Skip to main content

Research Repository

Advanced Search

The development and feasibility testing of a community pharmacy-based guidelines for the assessment and management of acne vulgaris.

Tucker, Rod; Smith, Katherine; MacLure, Katie; Stewart, Derek


Rod Tucker

Katherine Smith

Katie MacLure

Derek Stewart


The following describes a research study commissioned by Galderma to explore the development of guidelines for community pharmacists on how to assess and manage patients who present with acne. Background: Acne vulargis (or simply acne) is an extremely common skin condition affecting up to 85% of teenagers and which, for a small proportion of individuals, can persist into adulthood. The majority of patients have mild to moderate disease which is amenable to treatment with topical acne therapies. Community pharmacies have been advocated as a first port of call for minor ailments, which includes skin conditions such as acne. While acne treatments are available over-the-counter, there is an array of different products available which can lead to confusion amongst patients and pharmacy team members. Furthermore, acne can be associated with psychosocial co-morbidities and lead to problems such as scarring hence the importance of a holistic assessment to ensure that patients are effectively managed and referred, where appropriate, to other healthcare providers. There are currently no pharmacy-specific guidelines published in the public domain to support UK-based pharmacy teams in the assessment and management of those seeking advice and or treatment for acne. The purpose of the present study was, therefore, to develop and feasibility test such a guideline to help support pharmacy teams to appropriately assess and manage patients seeking advice on acne. Method: The study was conducted in three separate phases: semi-structured interviews with consultant dermatologists; an online Delphi study; and, a quantitative evaluation. The semi-structured interviews were used to gather information for the development of the initial statements for the Delphi and the final phase was used to evaluate, from the perspectives of community pharmacists and patients, the guideline developed from the Delphi. Results: Interviews were conducted with five consultant dermatologists with an interest in acne. Emergent themes from these interviews were used, together with the literature, to develop the statements for the first round of the Delphi. A total of 49 statements were developed relating to patient consulation (7), clinical management (10), treatment (4), referral (9), lifestyle factors (16) and monitoring (3). The Delphi was conducted for three rounds with 19 panellists representing an interprofessional mix of dermatologists, GPs with a special interest in dermatology, specialist dermatology nurses, community pharmacists with an interest in dermatology, and expert patients. The response rate was 79% (n=15/19) and stable for all three rounds. Consensus level was set at 80% summative of strongly agree and agree. This was achieved for 21 out of the 49 statements, relating to: patient consultation (2/7) ; clinical management (4/10) ; treatment (1/4) ; referral (7/9) ; lifestyle factors (4/16) ; and, monitoring (3/3). In many instances, there was strong sense among panellists that assessment of acne was a role for the pharmacist rather than suitably qualified non-pharmacist staff. The final guideline was evaluated in 9 community pharmacies on 35 patients seeking advice on acne. Though limited in size, the median rating for the helpfulness of the guideline was 4 out of 5 (interquartile range 4-4) which suggested that it potentially was of value to pharmacists. Conclusion: The Delphi process, utilising an interprofessional expert group, was successfully used to create a novel pharmacy-specific guideline to support pharmacy teams when dealing with patients seeking advice on acne. Although the guideline was piloted with a small number of pharmacies, it appeared to be of value though further work with a larger number of pharmacies and patients is required to more fully evaluate the usefulness and value of the tool.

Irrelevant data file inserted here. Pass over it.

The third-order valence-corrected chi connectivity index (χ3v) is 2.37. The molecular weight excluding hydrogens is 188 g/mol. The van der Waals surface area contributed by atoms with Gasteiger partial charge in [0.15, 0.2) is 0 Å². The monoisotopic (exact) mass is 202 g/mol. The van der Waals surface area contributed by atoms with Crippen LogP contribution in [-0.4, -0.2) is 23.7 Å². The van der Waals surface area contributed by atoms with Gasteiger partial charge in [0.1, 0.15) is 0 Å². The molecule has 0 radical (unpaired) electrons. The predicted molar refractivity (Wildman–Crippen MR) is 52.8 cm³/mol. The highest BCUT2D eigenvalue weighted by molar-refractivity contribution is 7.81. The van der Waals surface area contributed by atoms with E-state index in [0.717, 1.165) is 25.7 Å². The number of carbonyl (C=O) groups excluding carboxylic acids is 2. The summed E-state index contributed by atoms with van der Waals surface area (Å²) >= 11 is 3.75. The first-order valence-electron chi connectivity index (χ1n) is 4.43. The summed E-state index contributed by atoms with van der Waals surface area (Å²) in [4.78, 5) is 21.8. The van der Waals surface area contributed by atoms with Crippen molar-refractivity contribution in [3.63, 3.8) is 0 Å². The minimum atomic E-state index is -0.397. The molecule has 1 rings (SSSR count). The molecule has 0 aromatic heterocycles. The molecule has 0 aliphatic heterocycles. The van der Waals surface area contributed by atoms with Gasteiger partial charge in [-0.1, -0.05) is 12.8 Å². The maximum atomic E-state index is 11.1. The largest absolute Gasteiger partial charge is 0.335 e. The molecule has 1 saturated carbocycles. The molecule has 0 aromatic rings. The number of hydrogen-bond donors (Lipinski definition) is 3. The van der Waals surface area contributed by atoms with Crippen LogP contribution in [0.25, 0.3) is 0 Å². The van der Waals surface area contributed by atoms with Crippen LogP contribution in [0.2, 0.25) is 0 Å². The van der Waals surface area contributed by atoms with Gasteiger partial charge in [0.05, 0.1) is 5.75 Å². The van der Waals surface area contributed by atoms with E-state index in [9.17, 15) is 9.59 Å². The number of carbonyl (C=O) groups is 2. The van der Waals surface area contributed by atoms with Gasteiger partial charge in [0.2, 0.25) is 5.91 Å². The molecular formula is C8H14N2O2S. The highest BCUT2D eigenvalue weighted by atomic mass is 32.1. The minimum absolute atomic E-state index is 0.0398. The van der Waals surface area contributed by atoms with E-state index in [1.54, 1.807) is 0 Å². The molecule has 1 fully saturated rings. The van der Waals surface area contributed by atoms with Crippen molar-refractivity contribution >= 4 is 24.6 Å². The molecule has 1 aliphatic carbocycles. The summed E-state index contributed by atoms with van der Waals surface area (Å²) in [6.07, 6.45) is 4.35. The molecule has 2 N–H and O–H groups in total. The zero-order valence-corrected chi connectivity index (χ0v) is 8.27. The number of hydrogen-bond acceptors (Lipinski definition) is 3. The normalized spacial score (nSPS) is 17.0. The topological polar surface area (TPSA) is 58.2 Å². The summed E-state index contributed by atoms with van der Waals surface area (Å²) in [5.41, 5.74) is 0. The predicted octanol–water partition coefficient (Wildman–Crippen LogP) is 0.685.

TUCKER, R., SMITH, K., MACLURE, K. and STEWART, D. 2019. The development and feasibility testing of a community pharmacy-based guidelines for the assessment and management of acne vulgaris. Delphi study final report. Aberdeen: Robert Gordon University.

Report Type Research Report
Publication Date Aug 31, 2019
Deposit Date Nov 28, 2019
Publicly Available Date Nov 28, 2019
Publisher Robert Gordon University
Keywords Community pharmacists; Patients; Acne; Skin condition; Teenagers; Minor ailments
Public URL


You might also like

Downloadable Citations